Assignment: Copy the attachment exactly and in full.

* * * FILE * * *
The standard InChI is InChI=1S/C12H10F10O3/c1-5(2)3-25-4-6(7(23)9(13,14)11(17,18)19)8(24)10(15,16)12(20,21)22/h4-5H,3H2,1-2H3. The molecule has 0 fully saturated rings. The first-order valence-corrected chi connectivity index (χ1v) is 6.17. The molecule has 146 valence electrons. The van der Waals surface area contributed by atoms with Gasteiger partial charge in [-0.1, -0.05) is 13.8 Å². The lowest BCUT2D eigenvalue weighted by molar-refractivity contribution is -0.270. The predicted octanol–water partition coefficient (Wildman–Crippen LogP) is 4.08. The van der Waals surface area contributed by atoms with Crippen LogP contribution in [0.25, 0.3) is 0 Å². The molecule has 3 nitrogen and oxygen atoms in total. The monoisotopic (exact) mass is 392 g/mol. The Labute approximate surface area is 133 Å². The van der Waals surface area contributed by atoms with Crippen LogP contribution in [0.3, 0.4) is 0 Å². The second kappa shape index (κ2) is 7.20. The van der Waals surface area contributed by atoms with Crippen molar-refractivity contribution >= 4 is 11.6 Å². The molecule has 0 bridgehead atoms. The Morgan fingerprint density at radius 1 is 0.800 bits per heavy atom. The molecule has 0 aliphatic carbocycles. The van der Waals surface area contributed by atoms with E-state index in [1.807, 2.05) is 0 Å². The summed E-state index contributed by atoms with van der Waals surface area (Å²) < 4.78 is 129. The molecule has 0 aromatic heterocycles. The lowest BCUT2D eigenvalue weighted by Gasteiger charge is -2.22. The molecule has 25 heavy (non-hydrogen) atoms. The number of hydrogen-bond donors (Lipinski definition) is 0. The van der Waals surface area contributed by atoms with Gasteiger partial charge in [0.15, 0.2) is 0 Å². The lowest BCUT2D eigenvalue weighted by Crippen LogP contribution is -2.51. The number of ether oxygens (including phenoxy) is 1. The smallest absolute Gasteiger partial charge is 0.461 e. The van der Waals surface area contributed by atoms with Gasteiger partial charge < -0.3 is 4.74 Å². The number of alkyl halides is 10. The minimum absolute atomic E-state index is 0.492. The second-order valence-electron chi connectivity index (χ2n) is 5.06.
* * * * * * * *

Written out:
The standard InChI is InChI=1S/C12H10F10O3/c1-5(2)3-25-4-6(7(23)9(13,14)11(17,18)19)8(24)10(15,16)12(20,21)22/h4-5H,3H2,1-2H3. The molecule has 0 fully saturated rings. The first-order valence-corrected chi connectivity index (χ1v) is 6.17. The molecule has 146 valence electrons. The van der Waals surface area contributed by atoms with Gasteiger partial charge in [-0.1, -0.05) is 13.8 Å². The lowest BCUT2D eigenvalue weighted by molar-refractivity contribution is -0.270. The predicted octanol–water partition coefficient (Wildman–Crippen LogP) is 4.08. The van der Waals surface area contributed by atoms with Crippen LogP contribution in [0.25, 0.3) is 0 Å². The molecule has 3 nitrogen and oxygen atoms in total. The monoisotopic (exact) mass is 392 g/mol. The Labute approximate surface area is 133 Å². The van der Waals surface area contributed by atoms with Crippen LogP contribution in [0.3, 0.4) is 0 Å². The second kappa shape index (κ2) is 7.20. The van der Waals surface area contributed by atoms with Crippen molar-refractivity contribution >= 4 is 11.6 Å². The molecule has 0 bridgehead atoms. The Morgan fingerprint density at radius 1 is 0.800 bits per heavy atom. The molecule has 0 aliphatic carbocycles. The van der Waals surface area contributed by atoms with E-state index in [1.807, 2.05) is 0 Å². The summed E-state index contributed by atoms with van der Waals surface area (Å²) < 4.78 is 129. The molecule has 0 aromatic heterocycles. The lowest BCUT2D eigenvalue weighted by Gasteiger charge is -2.22. The molecule has 25 heavy (non-hydrogen) atoms. The number of hydrogen-bond donors (Lipinski definition) is 0. The van der Waals surface area contributed by atoms with Gasteiger partial charge in [0.15, 0.2) is 0 Å². The lowest BCUT2D eigenvalue weighted by Crippen LogP contribution is -2.51. The number of ether oxygens (including phenoxy) is 1. The smallest absolute Gasteiger partial charge is 0.461 e. The van der Waals surface area contributed by atoms with Gasteiger partial charge < -0.3 is 4.74 Å². The number of alkyl halides is 10. The minimum absolute atomic E-state index is 0.492. The second-order valence-electron chi connectivity index (χ2n) is 5.06.